Coming straight from Phnom Penh, we felt as if we had been launched a couple of decades forwards into modernity. The coach journey between the two cities was a world apart from our border crossing between Thailand and Cambodia – it was easy, well organised and a single coach took us all the way through. Bussing about, we were overjoyed to discover, was to become a hell of a lot easier now we were in Vietnam; and that was before we saw the sleeper busses! Yay six hour journeys = nap time.
HCMC was both busy and lively but spacious and green at the same time, with wide leafy roads. This city has been at the heart of the countries economic development and the buildings are a mix of the French colonial style and newer architecture. It was one of the cities in Asia I could see myself living in. Even the elderly seemed full of vitality in Saigon.
It’s a big city yet all the tourists are clustered in one small area, near the centre. We were staying in District One, and that was big enough that we didn’t even get into any of the other districts during our few days in the city. Our small family run guesthouse was very pleasant and well located, with a park at one end of the alley and a road full of bars at the other.
In order to keep up, we reckoned we needed to try a good dose of the Vietnamese coffee. After heading to the nearest café we realised that we didn’t have a clue what any of the Vietnamese coffees were, despite the menu all being in English. Forget lattes and cappuccinos – Vietnamese coffee is something entirely different. The flavour is so rich and velvety but it is also very strong and sweet. The water drips through a filter that sits on top of your glass, then condensed milk is added so its thick and syrupy. At first, I absolutely couldn’t drink it but by the end of my time in Vietnam I was hooked. The iced coffee is particularly addictive in the heat. They have a huge coffee drinking culture in Vietnam, and I really liked how there were so many individually owned cafés. It makes a change from the huge chains like Starbucks.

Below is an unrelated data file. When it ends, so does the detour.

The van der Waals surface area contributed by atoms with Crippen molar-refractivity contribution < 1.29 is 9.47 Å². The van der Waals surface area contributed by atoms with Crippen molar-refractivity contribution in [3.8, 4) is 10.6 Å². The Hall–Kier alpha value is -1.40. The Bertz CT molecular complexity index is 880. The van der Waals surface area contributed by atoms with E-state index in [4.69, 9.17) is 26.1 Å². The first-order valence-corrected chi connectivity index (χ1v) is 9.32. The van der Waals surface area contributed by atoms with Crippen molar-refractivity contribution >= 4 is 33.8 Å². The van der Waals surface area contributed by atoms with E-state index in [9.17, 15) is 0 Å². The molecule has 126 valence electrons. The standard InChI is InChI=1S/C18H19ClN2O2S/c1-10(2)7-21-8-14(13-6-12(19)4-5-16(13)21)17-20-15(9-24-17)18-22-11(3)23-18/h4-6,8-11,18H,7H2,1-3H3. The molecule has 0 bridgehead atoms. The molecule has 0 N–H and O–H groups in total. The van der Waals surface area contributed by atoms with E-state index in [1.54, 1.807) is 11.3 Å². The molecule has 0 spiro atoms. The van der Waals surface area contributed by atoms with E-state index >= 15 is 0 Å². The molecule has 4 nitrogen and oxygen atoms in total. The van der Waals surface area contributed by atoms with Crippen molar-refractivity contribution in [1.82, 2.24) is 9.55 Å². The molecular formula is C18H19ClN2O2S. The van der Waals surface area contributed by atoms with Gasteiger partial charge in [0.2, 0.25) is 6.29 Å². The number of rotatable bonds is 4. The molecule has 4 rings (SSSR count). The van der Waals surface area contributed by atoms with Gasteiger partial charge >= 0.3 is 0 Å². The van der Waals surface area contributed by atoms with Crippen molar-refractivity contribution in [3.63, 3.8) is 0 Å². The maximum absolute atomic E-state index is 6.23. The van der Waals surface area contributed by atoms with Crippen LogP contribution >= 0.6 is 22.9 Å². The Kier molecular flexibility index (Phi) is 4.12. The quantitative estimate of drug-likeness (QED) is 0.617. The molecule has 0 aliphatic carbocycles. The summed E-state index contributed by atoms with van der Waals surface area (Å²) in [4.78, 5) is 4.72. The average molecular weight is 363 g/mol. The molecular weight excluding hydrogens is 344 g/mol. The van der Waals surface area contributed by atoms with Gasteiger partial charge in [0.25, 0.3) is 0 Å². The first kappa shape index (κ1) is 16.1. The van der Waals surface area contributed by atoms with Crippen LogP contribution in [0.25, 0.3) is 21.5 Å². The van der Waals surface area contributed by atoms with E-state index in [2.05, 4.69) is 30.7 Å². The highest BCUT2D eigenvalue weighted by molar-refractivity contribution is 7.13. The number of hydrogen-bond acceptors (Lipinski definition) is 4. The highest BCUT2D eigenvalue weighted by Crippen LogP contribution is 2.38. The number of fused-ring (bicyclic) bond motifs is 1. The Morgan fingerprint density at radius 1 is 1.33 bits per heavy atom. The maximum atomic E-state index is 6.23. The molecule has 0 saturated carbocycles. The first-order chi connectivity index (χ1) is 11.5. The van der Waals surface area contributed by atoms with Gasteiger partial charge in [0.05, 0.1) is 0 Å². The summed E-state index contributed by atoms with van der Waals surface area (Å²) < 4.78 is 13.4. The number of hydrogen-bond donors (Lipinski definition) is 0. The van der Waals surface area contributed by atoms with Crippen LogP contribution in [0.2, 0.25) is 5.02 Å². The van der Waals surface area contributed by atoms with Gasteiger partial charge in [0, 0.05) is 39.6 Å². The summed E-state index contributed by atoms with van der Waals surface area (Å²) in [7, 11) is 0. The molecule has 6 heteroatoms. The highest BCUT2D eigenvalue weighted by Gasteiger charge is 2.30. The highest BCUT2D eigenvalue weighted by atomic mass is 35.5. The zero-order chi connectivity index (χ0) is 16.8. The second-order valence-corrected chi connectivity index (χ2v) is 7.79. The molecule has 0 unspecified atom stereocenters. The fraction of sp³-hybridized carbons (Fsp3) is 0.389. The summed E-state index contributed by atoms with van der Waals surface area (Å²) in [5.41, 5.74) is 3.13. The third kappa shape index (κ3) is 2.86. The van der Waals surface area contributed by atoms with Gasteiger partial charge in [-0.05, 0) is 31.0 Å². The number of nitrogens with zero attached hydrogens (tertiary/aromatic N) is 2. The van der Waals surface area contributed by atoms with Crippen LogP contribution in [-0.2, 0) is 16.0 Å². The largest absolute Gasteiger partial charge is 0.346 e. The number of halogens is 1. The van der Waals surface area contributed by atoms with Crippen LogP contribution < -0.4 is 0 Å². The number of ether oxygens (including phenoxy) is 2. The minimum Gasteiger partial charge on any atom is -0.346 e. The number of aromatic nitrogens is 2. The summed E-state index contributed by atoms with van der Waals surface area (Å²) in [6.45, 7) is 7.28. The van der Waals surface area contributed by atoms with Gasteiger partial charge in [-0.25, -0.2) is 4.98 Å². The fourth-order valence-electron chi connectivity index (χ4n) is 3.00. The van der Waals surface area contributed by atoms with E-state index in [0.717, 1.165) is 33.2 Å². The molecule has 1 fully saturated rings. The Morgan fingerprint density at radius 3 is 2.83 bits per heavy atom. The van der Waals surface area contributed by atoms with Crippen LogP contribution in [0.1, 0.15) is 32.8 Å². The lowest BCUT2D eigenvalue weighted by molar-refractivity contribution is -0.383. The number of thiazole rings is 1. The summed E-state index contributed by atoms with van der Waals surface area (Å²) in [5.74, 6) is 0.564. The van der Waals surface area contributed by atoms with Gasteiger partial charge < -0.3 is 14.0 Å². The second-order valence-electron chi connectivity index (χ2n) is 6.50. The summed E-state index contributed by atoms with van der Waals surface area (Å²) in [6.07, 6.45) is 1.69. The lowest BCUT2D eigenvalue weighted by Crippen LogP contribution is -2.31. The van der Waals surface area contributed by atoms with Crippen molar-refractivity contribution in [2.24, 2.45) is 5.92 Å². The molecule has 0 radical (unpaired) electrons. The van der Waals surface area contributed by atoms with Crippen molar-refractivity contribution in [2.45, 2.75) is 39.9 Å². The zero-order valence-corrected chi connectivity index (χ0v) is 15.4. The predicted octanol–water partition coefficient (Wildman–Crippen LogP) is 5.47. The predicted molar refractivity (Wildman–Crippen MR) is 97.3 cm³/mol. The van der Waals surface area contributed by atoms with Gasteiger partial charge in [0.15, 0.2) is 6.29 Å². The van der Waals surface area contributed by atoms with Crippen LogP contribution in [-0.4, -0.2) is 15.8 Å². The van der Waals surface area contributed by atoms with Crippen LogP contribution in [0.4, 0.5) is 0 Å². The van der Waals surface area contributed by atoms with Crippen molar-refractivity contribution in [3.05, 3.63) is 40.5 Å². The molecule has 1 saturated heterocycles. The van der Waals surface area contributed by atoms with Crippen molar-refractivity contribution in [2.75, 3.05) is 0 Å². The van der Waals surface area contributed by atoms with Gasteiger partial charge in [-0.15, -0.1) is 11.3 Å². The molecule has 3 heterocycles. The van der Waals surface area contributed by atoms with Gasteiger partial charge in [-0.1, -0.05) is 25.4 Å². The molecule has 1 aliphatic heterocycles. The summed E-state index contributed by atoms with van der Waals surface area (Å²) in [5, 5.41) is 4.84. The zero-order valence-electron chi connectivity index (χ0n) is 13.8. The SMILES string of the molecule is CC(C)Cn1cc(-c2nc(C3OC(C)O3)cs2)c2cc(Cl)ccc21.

Vietnamese food (in my personal opinion) like a fresher yummier version of Chinese food. Our first meal in Vietnam was at a busy street food vendor which was more like a full sized outside restaurant. The only thing I remember from that meal were the meat fried spring rolls as they were AMAZING and eclipsed all else that evening. On the healthier side, the next day I was introduced to fresh spring rolls which were, to my horror, basically salad. I was presented with a plate full of LEAVES which I had to wrap up myself. The most interesting thing we ate was a special type of Pho (noodle soup) at a restaurant which specialized in making noodles coloured with vegetable extracts.
So other than eat and wander about, what did we actually do whilst in HCMC? We had an absolutely heavenly massage at a ridiculously cheap price (best to look up reviews on trip advisor to ensure you get an enjoyable experience on the cheap). We took in some history at the War Remnants museum and Independence Palace, and were conned into buying too many coconuts in between – one coconut is one too many for me.
One afternoon I ended up playing video games in an electronics store whilst sheltering from a sudden onslaught of rain. When the rain comes down the ponchos come out. Its brilliant to see whole families piled onto tiny mopeds swathed in brightly coloured plastic ponchos.
We also went on a package day tour to the Chu Chi tunnels: if you are heading further up north I’d recommend giving these a miss as we didn’t think much of the tour (there were too many people and we were herded about like cattle) and we thought the Vinh Moc tunnels were of more interest. But on the other hand we did get to climb on a tank!
Leaving HCMC on the first of our Vietnamese sleeper buses – excited about the wifi and bunk beds! It was a good thing we are both short though as the seat/beds weren’t designed with tall westerners in mind.